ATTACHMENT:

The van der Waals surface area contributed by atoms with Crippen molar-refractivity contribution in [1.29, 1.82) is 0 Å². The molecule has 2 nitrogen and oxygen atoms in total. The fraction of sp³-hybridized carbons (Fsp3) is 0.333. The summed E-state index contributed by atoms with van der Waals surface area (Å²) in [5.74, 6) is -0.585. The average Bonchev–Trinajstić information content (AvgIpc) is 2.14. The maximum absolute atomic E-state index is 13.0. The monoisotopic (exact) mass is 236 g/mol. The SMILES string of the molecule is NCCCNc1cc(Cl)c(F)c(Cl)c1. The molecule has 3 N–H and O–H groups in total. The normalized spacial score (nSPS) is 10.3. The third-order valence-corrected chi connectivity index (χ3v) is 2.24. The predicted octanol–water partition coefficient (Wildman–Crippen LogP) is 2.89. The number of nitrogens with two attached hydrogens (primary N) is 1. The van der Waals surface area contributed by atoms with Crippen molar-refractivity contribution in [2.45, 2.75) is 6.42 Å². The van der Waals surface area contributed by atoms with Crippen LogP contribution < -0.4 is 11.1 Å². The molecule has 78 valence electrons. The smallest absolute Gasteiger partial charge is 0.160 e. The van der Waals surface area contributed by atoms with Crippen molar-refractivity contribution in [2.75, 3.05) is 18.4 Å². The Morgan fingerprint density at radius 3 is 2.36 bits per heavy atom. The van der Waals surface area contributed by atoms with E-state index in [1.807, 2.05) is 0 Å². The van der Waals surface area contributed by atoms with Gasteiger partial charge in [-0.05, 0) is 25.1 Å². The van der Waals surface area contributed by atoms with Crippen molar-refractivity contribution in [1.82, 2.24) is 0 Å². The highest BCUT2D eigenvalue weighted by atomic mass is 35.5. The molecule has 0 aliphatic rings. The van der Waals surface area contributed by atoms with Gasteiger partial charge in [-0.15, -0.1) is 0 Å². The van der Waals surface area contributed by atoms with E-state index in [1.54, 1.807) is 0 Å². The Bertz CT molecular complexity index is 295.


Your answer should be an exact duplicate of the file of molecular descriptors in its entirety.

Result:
The van der Waals surface area contributed by atoms with Crippen molar-refractivity contribution in [1.29, 1.82) is 0 Å². The molecule has 2 nitrogen and oxygen atoms in total. The fraction of sp³-hybridized carbons (Fsp3) is 0.333. The summed E-state index contributed by atoms with van der Waals surface area (Å²) in [5.74, 6) is -0.585. The average Bonchev–Trinajstić information content (AvgIpc) is 2.14. The maximum absolute atomic E-state index is 13.0. The monoisotopic (exact) mass is 236 g/mol. The SMILES string of the molecule is NCCCNc1cc(Cl)c(F)c(Cl)c1. The molecule has 3 N–H and O–H groups in total. The normalized spacial score (nSPS) is 10.3. The third-order valence-corrected chi connectivity index (χ3v) is 2.24. The predicted octanol–water partition coefficient (Wildman–Crippen LogP) is 2.89. The number of nitrogens with two attached hydrogens (primary N) is 1. The van der Waals surface area contributed by atoms with Crippen molar-refractivity contribution in [2.45, 2.75) is 6.42 Å². The van der Waals surface area contributed by atoms with Crippen LogP contribution < -0.4 is 11.1 Å². The molecule has 78 valence electrons. The smallest absolute Gasteiger partial charge is 0.160 e. The van der Waals surface area contributed by atoms with Crippen molar-refractivity contribution in [2.75, 3.05) is 18.4 Å². The Morgan fingerprint density at radius 3 is 2.36 bits per heavy atom. The van der Waals surface area contributed by atoms with E-state index in [1.807, 2.05) is 0 Å². The van der Waals surface area contributed by atoms with Gasteiger partial charge in [-0.05, 0) is 25.1 Å². The van der Waals surface area contributed by atoms with Crippen molar-refractivity contribution in [1.82, 2.24) is 0 Å². The highest BCUT2D eigenvalue weighted by atomic mass is 35.5. The molecule has 0 aliphatic rings. The van der Waals surface area contributed by atoms with Gasteiger partial charge in [-0.15, -0.1) is 0 Å². The van der Waals surface area contributed by atoms with E-state index in [1.54, 1.807) is 0 Å². The Bertz CT molecular complexity index is 295.